You have to inform your close friends and family members that you are going on a solo camping trip. In this way, somebody knows about your whereabouts. If you didn’t come back on the date that you have mentioned, then these individuals can call rescue services to look for you.
Specifically, you should relay them the following crucial information:
- The time and duration of your trip
- The location of your campsite
- Contact information of your campsite (if it is available)
By the way, I highly recommend that you establish a means of contact between you and the outside world. If there are no cellular services, you might want to try using satellite phones. Radios can also let you call for help. In this particular context, you might want to establish some sort of code or keyword that would let your family and friends know that you are in a tight situation.
4. Never Flaunt That You’re Alone
I know that social media is a thing these days. People update their Instagram or Facebook profiles from time to time. However, you should be cautious when sharing your current location and status–especially if you are alone.
You’ll never know what other people are thinking. We can’t really say that everyone that is on your list has good intentions. You can’t simply put your guard down because unprecedented incidents might occur. We aren’t strangers to these stories before. So it is important you only share your trip with those that you trust.
Also, keep in mind that you should never share too many details with your fellow campers. Don’t make it too obvious that you are alone. Moreover, don’t ever tell strangers where you are camping or where you have pitched your tent. In this situation, it is okay if you lie and don’t say anything. You can also drop phrases like your “friend or partner is waiting” to prevent things from dragging too long.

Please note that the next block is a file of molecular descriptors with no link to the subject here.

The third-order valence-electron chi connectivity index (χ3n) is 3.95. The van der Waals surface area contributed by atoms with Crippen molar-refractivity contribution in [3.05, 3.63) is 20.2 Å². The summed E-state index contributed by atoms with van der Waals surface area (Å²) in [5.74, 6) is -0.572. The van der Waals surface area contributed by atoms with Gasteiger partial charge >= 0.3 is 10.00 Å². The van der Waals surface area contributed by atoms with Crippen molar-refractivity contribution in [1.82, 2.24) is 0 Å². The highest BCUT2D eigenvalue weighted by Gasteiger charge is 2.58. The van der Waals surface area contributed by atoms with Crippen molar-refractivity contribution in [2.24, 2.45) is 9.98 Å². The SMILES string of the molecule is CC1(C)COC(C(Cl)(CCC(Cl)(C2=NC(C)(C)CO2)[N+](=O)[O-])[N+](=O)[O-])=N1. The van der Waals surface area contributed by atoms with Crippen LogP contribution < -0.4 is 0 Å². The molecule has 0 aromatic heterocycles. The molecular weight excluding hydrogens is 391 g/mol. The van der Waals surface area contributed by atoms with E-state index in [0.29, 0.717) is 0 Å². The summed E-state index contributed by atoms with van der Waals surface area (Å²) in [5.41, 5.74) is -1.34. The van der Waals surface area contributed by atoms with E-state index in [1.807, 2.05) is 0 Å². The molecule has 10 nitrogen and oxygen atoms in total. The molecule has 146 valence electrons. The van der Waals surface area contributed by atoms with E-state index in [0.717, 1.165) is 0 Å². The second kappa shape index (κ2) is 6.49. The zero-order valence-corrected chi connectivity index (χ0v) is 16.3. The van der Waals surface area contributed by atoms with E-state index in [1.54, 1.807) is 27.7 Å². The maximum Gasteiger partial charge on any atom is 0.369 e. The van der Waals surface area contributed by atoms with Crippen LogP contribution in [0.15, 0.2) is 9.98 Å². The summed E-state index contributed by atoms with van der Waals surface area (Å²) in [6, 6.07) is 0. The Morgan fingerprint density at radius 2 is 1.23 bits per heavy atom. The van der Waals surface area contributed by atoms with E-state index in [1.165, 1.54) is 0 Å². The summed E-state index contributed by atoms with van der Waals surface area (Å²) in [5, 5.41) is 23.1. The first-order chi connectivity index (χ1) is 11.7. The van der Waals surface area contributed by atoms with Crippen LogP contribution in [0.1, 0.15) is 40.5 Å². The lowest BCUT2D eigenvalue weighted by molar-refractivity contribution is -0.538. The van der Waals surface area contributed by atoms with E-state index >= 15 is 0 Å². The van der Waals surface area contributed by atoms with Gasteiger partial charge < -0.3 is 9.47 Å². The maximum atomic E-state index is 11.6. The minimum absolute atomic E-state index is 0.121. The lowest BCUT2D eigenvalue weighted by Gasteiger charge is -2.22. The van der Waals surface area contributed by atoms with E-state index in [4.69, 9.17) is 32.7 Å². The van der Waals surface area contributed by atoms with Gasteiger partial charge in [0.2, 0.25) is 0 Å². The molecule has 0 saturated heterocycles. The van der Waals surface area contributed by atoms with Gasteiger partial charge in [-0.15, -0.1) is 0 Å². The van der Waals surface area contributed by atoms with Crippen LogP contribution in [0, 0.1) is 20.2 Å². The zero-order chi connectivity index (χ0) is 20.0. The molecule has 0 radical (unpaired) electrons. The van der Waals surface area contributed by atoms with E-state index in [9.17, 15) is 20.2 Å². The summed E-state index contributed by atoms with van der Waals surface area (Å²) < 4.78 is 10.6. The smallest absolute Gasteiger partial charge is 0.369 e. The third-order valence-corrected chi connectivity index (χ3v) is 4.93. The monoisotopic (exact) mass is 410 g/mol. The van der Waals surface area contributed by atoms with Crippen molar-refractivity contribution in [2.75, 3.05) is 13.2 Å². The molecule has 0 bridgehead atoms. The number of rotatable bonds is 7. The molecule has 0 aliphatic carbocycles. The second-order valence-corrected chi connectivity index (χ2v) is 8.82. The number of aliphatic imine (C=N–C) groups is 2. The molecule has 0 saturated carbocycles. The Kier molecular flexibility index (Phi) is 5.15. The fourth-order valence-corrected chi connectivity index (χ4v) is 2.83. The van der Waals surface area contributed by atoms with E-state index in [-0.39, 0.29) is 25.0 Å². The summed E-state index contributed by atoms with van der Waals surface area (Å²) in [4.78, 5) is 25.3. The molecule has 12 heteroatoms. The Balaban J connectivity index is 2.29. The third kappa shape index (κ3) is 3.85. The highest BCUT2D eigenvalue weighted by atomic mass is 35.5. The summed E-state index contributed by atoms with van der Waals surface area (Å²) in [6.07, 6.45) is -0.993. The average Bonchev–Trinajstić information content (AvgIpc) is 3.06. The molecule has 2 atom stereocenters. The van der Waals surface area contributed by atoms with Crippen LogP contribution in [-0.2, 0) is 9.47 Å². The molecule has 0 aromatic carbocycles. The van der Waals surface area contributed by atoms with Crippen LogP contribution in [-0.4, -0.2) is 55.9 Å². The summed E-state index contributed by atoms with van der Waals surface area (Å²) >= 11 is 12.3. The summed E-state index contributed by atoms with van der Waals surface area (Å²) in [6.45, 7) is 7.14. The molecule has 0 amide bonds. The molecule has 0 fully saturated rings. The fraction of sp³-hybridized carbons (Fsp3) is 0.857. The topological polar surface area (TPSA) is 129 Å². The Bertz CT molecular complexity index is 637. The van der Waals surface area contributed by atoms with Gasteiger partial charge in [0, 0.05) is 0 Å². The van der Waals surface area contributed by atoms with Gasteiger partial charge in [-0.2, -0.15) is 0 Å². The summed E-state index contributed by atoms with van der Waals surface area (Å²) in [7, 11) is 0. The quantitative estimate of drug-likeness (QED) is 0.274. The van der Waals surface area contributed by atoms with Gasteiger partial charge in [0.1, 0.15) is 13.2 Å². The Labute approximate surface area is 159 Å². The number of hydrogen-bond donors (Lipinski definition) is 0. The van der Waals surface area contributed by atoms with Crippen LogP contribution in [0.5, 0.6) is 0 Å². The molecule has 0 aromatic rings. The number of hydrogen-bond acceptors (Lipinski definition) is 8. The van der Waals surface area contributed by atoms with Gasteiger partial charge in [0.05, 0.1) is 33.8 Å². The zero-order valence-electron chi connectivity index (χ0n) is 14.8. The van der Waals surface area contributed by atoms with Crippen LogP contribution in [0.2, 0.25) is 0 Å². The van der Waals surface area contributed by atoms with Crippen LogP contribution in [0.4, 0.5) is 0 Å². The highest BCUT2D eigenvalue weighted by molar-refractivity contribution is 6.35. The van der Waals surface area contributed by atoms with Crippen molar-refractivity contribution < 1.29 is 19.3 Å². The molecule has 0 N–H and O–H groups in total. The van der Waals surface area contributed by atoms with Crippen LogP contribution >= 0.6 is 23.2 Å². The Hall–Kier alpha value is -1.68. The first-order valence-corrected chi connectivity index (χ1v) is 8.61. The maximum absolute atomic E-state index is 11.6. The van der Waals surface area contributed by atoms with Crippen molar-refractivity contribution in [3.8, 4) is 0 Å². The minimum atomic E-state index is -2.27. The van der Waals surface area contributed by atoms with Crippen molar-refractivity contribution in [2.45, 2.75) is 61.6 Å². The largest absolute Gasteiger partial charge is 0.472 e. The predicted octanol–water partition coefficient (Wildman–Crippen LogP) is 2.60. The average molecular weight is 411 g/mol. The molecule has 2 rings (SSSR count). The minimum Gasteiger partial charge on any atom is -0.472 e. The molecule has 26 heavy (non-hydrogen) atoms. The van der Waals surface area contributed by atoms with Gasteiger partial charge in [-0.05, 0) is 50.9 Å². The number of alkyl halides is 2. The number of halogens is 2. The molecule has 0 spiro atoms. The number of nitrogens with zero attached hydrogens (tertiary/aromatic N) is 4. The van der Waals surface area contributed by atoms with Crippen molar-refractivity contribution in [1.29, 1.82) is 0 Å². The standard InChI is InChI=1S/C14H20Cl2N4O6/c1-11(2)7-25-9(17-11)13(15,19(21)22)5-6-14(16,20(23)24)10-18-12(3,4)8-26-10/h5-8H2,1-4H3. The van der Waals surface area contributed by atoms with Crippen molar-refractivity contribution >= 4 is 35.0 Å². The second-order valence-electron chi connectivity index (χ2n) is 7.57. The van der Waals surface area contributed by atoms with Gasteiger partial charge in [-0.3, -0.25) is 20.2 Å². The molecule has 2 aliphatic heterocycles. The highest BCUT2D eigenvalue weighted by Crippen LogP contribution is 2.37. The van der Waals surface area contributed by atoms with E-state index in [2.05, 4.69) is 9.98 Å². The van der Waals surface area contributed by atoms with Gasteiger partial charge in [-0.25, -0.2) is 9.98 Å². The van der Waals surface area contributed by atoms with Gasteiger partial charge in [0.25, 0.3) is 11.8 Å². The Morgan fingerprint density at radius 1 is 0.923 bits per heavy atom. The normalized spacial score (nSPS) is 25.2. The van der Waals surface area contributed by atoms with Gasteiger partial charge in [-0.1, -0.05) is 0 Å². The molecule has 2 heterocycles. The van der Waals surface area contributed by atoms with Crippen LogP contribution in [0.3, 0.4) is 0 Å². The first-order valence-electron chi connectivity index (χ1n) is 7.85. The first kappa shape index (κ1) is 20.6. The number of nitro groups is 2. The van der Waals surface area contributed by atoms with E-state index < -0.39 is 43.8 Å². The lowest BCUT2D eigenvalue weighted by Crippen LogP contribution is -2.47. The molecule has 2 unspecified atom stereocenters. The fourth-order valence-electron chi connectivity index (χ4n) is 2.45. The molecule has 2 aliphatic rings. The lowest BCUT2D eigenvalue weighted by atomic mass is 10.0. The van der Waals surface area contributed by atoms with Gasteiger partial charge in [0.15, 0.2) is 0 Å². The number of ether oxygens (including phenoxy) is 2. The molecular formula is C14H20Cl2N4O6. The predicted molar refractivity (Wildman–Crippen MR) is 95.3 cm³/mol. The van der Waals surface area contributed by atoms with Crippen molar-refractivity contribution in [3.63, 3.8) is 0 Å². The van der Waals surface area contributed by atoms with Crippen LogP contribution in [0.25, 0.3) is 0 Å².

So what should you do if you feel that you are in an awkward or risky situation?
If you ever get stuck in this predicament, you should do your best to leave where you are camping. Take your essentials and depart as soon as possible. You may also want to sleep inside your vehicle if you don’t feel like leaving yet.
Should you bring self-defense items? Absolutely. That’s never the wrong thing to do. You have to be prepared in a fight-or-flight situation.
5. Be Physically Fit
Outdoor adventures tend to be physically exhausting. It is not something that you should be surprised about. Things can get even more tiring if you are just camping alone. After all, you are the only one who will do the errands on your campsite. Aside from the hike and walk, you might also have to chop wood, clear bushes, and pitch your tent. You should also need to cook your food, fetch and filter water, and ensure that your gear is properly stashed.
Doing these things by yourself can tax your body, especially if you are not prepared for them. Hence, it is essential that you train and practice before the big day.